This is mass craziness. Unfortunately, it is not unique. Similar craziness had happened before, as seen in the Inquisition of the 15th and 16th centuries, and it has happened since, as seen in the attempt at ethnic cleansing during the War in Bosnia of the 1990s. I don’t know how to prevent such craziness from happening, but seeing it for what it is does constitute a first step. I don't know when we will take the next step—prevention.
Saturday, August 10, 2013
To the centuries-old pseudo-religious beliefs in Jewish responsibility for the death of Jesus Christ and in the blood libel, the Nazis added quite a bit of modern pseudo-scientific nonsense of their own. Perhaps this pseudo-science appeared all the more respectable because Germany was the center of true science in the first half of the 20th Century. In his memoir Survival at Auschwitz, Primo Levi, an Italian, explains that he knew German (a great advantage in the concentration camp, which was run by German Nazi officers) because of his university degree in chemistry. In Italy, Levi had had to study chemistry in German, the language of science.
Side by side with legitimate science, however, there existed a number of pseudo-scientific beliefs, all promoted by men calling themselves scientists of one kind or another. Yehuda Bauer lists several of these on pages 42 and 43 of A History of the Holocaust. Christian Lassen “proved” that Yiddish was an inferior language. Houston Stewart Chamberlain held that each race carried its own benevolent spirit (Aryan) or malevolent spirit (non-Aryan). Eugen During and Paul de Lagarde taught that a person’s blood held indelible characteristics of pure race (Aryan) or impure race (non-Aryan).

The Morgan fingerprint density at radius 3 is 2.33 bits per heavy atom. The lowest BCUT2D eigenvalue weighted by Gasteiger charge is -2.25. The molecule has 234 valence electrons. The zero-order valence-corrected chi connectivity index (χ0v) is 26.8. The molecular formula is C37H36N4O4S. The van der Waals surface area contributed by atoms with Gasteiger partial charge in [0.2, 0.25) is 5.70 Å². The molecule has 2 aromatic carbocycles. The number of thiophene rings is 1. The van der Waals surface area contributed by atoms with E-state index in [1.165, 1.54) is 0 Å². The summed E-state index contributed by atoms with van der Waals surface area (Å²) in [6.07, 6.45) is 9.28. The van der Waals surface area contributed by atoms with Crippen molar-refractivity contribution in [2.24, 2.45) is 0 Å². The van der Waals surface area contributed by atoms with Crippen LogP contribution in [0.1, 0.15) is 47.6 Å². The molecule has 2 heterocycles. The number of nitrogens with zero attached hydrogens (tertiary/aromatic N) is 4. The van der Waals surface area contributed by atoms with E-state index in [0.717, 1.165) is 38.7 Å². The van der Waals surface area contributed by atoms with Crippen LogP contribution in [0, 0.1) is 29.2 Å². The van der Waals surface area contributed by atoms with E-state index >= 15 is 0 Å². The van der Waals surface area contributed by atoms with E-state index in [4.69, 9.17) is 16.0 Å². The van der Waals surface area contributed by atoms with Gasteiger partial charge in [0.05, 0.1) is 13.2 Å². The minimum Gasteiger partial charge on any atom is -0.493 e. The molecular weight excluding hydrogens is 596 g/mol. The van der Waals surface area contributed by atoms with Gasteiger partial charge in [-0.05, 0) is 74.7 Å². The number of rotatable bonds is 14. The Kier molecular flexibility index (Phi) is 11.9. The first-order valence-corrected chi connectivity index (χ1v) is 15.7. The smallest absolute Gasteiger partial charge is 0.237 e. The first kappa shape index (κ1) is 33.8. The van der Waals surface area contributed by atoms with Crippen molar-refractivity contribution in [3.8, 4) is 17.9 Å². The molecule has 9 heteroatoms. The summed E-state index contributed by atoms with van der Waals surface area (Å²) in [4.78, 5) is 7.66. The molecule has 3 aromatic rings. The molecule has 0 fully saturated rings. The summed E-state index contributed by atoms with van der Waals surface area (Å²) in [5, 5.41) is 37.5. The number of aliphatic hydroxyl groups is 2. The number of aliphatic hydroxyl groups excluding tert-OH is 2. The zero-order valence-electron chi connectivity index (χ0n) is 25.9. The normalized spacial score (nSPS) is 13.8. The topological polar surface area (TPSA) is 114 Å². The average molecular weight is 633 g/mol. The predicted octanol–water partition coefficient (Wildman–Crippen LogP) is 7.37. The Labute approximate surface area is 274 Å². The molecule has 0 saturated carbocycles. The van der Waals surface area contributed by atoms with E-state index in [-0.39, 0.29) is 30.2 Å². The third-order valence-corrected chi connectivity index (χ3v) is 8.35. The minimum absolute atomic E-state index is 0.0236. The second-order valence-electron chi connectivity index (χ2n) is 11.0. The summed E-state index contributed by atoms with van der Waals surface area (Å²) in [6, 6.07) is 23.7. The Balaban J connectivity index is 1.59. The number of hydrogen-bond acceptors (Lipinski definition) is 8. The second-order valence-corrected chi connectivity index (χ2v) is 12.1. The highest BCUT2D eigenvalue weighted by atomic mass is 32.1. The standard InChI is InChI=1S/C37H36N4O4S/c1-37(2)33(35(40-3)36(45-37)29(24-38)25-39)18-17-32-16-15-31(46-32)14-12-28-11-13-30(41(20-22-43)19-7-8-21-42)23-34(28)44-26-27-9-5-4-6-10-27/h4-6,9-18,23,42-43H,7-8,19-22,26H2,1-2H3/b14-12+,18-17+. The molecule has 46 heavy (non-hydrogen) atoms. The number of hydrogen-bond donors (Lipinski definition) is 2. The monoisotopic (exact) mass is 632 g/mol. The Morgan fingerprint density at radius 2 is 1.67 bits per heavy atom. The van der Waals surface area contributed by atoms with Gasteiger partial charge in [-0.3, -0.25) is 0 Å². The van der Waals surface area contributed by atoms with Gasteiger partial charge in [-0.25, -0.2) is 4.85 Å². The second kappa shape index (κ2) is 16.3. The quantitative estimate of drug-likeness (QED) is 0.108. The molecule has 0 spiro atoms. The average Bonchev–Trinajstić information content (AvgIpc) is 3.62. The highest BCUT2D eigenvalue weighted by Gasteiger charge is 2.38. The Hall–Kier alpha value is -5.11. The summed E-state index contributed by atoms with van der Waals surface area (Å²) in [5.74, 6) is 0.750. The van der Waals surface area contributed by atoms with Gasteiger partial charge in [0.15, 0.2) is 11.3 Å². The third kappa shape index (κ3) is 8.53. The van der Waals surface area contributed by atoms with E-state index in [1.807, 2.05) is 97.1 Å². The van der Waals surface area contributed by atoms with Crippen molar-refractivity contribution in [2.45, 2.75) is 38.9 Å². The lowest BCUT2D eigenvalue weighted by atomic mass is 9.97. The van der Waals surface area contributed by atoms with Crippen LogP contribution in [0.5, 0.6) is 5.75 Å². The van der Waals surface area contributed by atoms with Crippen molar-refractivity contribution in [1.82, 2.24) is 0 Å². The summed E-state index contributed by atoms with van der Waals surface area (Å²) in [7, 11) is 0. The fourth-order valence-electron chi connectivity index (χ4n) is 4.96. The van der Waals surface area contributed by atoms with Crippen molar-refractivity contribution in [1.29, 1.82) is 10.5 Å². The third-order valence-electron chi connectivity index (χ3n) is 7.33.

None of this was based on the results of true scientific inquiry, experiment, and observation, but rather on reading into nature what the pseudo-scientists’ own prejudices had conditioned them to see. This type of pseudo-science was also prevalent in the United States, where pseudo-scientists “proved” that black African-Americans were inferior to white Caucasians.
On page 43 of A History of the Holocaust, Bauer quotes Paul de Lagarde equating the Jews with a repulsive image, that of the insect, the parasite. Speaking of the Jews, Paul de Lagarde says, “With trichinae and bacilli one does not negotiate, nor are trichinae and bacilli to be educated: they are exterminated as quickly and thoroughly as possible.”
Bauer further points out on page 90 that these pseudo-scientific beliefs led to a crazy classification of peoples. At the top were the fully human peoples—Aryans of Germanic blood. Aryans of Germanic blood included the Germans themselves as well as the English and the Scandinavians, who were considered worthy to be allies of Germany. Next in line were the sub-human peoples—Aryan peoples whose blood was not Germanic. These were the Latin peoples and the Slavic peoples, who were to be ruled by and to become servants of the Germans. At the bottom came the non-humans—the non-Aryans, namely the Jews. The Jews—equated with the devil himself and with parasitic insects—were to be exterminated for the good of the rest of the world.
The Jews, thus, became the quintessential Other. Our Coursera Professor, Peter Kenez, points out in his lecture “The Jews of Western Europe,” that the Jews were in fact visibly different from other Europeans, especially in Eastern Europe. They were different in their religion, their language, their physical characteristics, their dress, their occupation, their self-government, and their dedication to learning. Kenez says, “After the expulsion of the Muslims from the Iberian Peninsula [in the late 15th Century], the Jews were the only non-Christian Other in Europe.” Second, as we have seen, the Jews were believed to be different in crazy and fantastical ways: they were believed to be the devil incarnate, something non-human.
As the quintessential Other, the Jews were prime targets for the unhealthy psychological processes of projection and scape-goating. This will be the subject of my next post.